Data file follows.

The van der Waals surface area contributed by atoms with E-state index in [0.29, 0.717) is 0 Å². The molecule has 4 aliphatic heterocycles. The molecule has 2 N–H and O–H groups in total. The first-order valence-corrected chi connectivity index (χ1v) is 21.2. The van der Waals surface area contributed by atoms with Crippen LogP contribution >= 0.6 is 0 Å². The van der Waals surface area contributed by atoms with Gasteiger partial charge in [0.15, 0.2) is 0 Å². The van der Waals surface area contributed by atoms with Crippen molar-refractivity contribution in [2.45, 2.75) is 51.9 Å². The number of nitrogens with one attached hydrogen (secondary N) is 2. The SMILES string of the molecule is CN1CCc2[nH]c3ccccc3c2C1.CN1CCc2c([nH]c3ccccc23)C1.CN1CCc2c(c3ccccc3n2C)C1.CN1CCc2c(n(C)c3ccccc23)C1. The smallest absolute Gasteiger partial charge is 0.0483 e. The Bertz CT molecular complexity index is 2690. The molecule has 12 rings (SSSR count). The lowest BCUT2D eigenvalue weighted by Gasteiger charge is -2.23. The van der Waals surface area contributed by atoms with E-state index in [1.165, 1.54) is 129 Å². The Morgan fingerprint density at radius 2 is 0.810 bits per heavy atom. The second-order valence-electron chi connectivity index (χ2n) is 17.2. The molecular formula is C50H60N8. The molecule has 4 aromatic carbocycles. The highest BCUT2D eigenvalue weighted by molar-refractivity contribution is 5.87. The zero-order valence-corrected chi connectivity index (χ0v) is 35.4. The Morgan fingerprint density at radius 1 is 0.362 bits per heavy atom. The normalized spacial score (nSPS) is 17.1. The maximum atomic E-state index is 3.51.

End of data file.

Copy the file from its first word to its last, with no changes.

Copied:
The van der Waals surface area contributed by atoms with E-state index in [0.29, 0.717) is 0 Å². The molecule has 4 aliphatic heterocycles. The molecule has 2 N–H and O–H groups in total. The first-order valence-corrected chi connectivity index (χ1v) is 21.2. The van der Waals surface area contributed by atoms with Crippen LogP contribution >= 0.6 is 0 Å². The van der Waals surface area contributed by atoms with Gasteiger partial charge in [0.15, 0.2) is 0 Å². The van der Waals surface area contributed by atoms with Crippen molar-refractivity contribution in [2.45, 2.75) is 51.9 Å². The number of nitrogens with one attached hydrogen (secondary N) is 2. The SMILES string of the molecule is CN1CCc2[nH]c3ccccc3c2C1.CN1CCc2c([nH]c3ccccc23)C1.CN1CCc2c(c3ccccc3n2C)C1.CN1CCc2c(n(C)c3ccccc23)C1. The smallest absolute Gasteiger partial charge is 0.0483 e. The Bertz CT molecular complexity index is 2690. The molecule has 12 rings (SSSR count). The lowest BCUT2D eigenvalue weighted by Gasteiger charge is -2.23. The van der Waals surface area contributed by atoms with E-state index in [1.165, 1.54) is 129 Å². The Morgan fingerprint density at radius 2 is 0.810 bits per heavy atom. The second-order valence-electron chi connectivity index (χ2n) is 17.2. The molecular formula is C50H60N8. The molecule has 4 aromatic carbocycles. The highest BCUT2D eigenvalue weighted by molar-refractivity contribution is 5.87. The zero-order valence-corrected chi connectivity index (χ0v) is 35.4. The Morgan fingerprint density at radius 1 is 0.362 bits per heavy atom. The normalized spacial score (nSPS) is 17.1. The maximum atomic E-state index is 3.51.